Quick Instructions: Wood

  • Build a box out of wood, concrete blocks, hay, or other material.
  • The sides can be at a 45-degree angle to collect maximum solar heat.
  • Place a clear lid of plastic or glass on top of the frame.
  • Make sure there are no air leaks.
  • Set your cold frame in a south-facing direction.
How to Build A Coldframe with Wood
Wood Coldframe with Window

Quick Instructions: Low Tunnel

  • Push both ends of 1/2″ PVC into the ground to make a hoop.
  • Space another hoop 8′ away from the first.
  • Connect the hoops with two 8 foot 1×2″ wood strips.
  • Cover with plastic.
  • Weigh plastic down with concrete blocks, rebar or sandbags.
Cold Frame Low Tunnels
Low Tunnel Cold Frames

Cold frames are great for all sorts of garden-related things… Storing plants you didn’t get a chance plant the previous year. Extending your growing season for cold weather veggies, and hardening off seedlings you started indoors.

Cold frames are so easy to build. Sure you could buy a cold frame kit, but there’s not much to building one yourself. Any scrap wood, any old garbage picked window, even a little plastic and you’re good to go.

How to Build Wooden Cold Frames

Some key things to think through when you’re considering how to build a cold frame with wood.

Location.
If you have a south facing location to put your cold frame, preferably close to the house, this will provide the most heat. Size and shape? Thats totally up to you and your location.

Solar Angle
As far as the angle to set the window, the general rule of thumb for winter is your latitute plus 15 degrees for the optimal solar angle.

Air Flow
When its COLD, you want your cold frame to be as air tight as you can get it. That means filling any gaps between the wood or windows. ALSO, it gets super hot in a cold frame when the sun is blazing, even when its not hot outside. It smart to attach your windows with hinges and devise a prop to hold the windows open slightly for ventilation. It’s also smart to invest in a cheap thermometer to monitor your temps.

Here is a simple south-facing cold frame built with scrap wood and salvaged windows.
how to build a cold frame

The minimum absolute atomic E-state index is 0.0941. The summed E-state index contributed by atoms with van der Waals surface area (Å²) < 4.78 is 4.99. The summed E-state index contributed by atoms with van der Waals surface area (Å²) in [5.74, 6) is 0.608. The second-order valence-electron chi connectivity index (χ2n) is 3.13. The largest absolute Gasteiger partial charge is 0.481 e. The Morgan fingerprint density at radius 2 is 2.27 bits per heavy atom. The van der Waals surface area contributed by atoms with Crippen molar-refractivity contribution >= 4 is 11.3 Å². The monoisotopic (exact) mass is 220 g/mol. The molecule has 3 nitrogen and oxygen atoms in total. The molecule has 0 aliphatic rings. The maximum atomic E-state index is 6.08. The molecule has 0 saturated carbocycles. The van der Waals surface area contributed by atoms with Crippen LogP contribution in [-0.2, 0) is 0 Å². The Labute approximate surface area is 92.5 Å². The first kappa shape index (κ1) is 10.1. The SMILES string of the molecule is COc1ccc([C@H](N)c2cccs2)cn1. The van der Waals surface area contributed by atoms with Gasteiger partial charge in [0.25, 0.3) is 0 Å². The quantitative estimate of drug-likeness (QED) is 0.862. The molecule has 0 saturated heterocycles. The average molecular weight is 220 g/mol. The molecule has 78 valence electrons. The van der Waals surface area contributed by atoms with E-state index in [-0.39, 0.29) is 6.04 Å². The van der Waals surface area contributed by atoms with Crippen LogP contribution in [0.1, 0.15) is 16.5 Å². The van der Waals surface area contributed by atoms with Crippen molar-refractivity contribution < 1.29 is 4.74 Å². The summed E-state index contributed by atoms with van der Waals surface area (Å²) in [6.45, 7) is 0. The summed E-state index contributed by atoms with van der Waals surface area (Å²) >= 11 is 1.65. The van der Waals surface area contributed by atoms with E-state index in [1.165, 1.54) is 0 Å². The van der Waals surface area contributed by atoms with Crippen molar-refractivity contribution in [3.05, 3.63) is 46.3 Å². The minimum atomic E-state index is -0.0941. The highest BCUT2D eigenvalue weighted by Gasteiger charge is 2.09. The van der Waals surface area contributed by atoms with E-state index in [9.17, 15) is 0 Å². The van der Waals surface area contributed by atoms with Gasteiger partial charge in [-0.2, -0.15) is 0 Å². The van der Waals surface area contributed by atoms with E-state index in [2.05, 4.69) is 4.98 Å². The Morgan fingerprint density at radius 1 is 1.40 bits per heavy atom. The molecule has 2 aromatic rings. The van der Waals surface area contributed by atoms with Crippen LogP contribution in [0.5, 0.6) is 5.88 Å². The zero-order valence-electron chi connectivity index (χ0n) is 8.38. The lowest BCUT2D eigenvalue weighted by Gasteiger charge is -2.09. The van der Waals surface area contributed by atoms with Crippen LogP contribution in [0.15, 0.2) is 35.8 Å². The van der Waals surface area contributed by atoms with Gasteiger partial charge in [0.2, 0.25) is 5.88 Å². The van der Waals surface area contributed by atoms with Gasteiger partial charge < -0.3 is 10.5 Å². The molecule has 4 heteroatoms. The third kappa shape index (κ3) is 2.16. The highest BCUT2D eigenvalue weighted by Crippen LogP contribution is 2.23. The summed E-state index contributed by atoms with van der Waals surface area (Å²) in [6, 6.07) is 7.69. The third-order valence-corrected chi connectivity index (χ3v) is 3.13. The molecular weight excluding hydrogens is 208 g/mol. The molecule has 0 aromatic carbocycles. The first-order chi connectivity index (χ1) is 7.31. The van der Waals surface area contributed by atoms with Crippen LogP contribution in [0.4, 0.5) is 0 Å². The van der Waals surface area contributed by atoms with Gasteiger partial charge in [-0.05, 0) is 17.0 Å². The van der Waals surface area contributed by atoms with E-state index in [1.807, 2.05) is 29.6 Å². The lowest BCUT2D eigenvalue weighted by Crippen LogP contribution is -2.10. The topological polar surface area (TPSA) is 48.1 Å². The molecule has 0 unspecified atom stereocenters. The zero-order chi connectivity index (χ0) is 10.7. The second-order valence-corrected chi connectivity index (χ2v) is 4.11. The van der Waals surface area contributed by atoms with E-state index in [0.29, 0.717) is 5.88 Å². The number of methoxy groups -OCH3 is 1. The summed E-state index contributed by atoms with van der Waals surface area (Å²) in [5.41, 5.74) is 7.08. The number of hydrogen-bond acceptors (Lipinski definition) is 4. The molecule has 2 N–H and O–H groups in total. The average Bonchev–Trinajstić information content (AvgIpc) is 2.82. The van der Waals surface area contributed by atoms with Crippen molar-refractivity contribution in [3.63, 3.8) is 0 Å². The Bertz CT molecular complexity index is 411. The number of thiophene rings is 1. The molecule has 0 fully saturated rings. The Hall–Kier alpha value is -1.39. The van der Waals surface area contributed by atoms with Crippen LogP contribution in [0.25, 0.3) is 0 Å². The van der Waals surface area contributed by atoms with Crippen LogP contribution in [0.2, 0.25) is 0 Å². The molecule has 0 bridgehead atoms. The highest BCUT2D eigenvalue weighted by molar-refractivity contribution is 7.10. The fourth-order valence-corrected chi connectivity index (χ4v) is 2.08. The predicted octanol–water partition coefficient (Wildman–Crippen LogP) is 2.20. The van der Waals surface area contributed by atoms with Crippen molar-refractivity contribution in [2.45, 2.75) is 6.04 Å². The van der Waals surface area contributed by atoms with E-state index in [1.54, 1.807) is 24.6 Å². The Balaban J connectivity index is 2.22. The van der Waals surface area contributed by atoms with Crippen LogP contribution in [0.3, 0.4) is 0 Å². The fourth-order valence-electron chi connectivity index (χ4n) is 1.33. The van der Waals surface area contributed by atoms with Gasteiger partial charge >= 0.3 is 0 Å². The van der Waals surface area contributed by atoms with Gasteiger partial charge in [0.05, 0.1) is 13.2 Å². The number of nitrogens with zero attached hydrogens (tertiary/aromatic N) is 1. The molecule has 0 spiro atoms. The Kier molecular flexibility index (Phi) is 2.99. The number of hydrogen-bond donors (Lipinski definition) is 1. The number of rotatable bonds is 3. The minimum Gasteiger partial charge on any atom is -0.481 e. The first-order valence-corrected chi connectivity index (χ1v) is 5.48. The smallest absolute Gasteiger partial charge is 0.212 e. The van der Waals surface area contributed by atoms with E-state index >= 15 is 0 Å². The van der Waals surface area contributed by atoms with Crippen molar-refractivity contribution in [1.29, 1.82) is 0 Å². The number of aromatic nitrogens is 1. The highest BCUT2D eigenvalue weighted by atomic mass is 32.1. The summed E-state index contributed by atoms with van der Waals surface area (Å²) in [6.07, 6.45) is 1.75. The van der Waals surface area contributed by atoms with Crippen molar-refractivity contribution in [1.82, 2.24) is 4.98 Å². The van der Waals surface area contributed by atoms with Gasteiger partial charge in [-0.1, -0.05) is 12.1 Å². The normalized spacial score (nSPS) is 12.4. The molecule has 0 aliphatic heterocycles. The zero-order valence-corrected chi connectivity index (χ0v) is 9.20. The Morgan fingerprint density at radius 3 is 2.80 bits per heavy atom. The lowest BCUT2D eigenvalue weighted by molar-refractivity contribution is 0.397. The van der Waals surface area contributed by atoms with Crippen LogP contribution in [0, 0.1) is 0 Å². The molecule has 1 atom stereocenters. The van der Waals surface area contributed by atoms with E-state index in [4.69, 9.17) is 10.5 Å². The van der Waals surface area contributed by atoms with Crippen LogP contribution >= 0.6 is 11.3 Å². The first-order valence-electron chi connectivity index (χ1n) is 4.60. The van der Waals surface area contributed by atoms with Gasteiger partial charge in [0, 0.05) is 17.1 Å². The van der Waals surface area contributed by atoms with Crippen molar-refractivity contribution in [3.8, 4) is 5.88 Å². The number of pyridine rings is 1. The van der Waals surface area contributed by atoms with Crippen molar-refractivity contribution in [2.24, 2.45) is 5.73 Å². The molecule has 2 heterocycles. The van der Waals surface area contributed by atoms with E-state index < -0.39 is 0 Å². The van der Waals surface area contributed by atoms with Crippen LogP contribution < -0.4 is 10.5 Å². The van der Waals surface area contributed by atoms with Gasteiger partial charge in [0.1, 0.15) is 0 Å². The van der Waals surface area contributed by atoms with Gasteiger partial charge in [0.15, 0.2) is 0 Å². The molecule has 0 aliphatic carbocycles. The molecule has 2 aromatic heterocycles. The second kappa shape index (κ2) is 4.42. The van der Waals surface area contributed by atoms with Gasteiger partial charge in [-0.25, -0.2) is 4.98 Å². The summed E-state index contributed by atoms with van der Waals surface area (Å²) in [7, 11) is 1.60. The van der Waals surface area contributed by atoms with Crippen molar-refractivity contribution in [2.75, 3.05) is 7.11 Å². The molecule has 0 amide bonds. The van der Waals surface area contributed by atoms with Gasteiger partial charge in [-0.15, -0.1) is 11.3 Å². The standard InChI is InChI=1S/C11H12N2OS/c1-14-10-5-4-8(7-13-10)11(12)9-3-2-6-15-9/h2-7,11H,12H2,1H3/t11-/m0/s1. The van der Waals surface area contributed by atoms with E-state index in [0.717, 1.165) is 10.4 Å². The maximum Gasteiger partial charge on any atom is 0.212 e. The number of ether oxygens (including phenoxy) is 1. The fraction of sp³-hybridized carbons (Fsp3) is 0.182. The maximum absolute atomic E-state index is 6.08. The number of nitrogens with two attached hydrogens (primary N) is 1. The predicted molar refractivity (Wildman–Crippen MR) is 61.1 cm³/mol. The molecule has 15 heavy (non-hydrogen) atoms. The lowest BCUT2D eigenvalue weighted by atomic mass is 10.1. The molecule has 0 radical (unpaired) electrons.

Size and shape were 100% determined by the location and materials at hand. It could use some soap and water, but overall it blends nicely with the garage.

Dont have windows? Plastic works just as well. You could clamp 4 mil plastic from the hardware store, right onto your wooden box. Just make sure its easy to open and close so you can check on your plants AND that it stays relatively air tight when you close it back up. We’ve even built a wooden frame to staple plastic on, and then clamp onto the cold frame.

Cold frames are easy!

Just about anything that you can tuck your plants in that retains humidity and keeps out drying winds will do. Even something like this milk jug cloche below. Just sprinkle some seeds on the ground, cut the bottom off a milk jug or 2 liter bottle, and place it over the seeds. It really works well! Just make sure to bury it a little so it doesnt blow away.

milk jug cold frame clotche

Low Tunnel Cold Frames

Another way to build a cold frame is with a low tunnel. I use these personally because I need to cover quite a large square footage to overwinter my nursery plants. Plus, it’s so much cheaper. Your goal: To create a plastic-covered environment that traps heat and humidity and doesn’t blow away. PVC holds plastic up. A 2×4 frame holds the PVC up. (or you can just push them deep into the ground). Heavy blocks keep the plastic on. Its as simple as that. BUT there are a few pointers.

Use 1 or two crossbars (1×2″ furring stips work) taped from one hoop to another (plastic packing tape works) This keeps the plastic ’round’. So when it rains or snows, it falls over the side rather than sinking the plastic. Also. You should poke small holes in the top of the plastic to allow water to come through.

The most durable plastic that holds the highest amount of heat and humidity is string reinforced plastic. Or, if you have mild winters or you’re just trying to extend the spring or fall season, you can try two sheets of the cheap plastic. (cheap plastic rips apart through harsh winters)

cold frame over garden bed

You can build a cold frame right on top of your garden bed to get a jump on the spring growing season, or to extend into fall.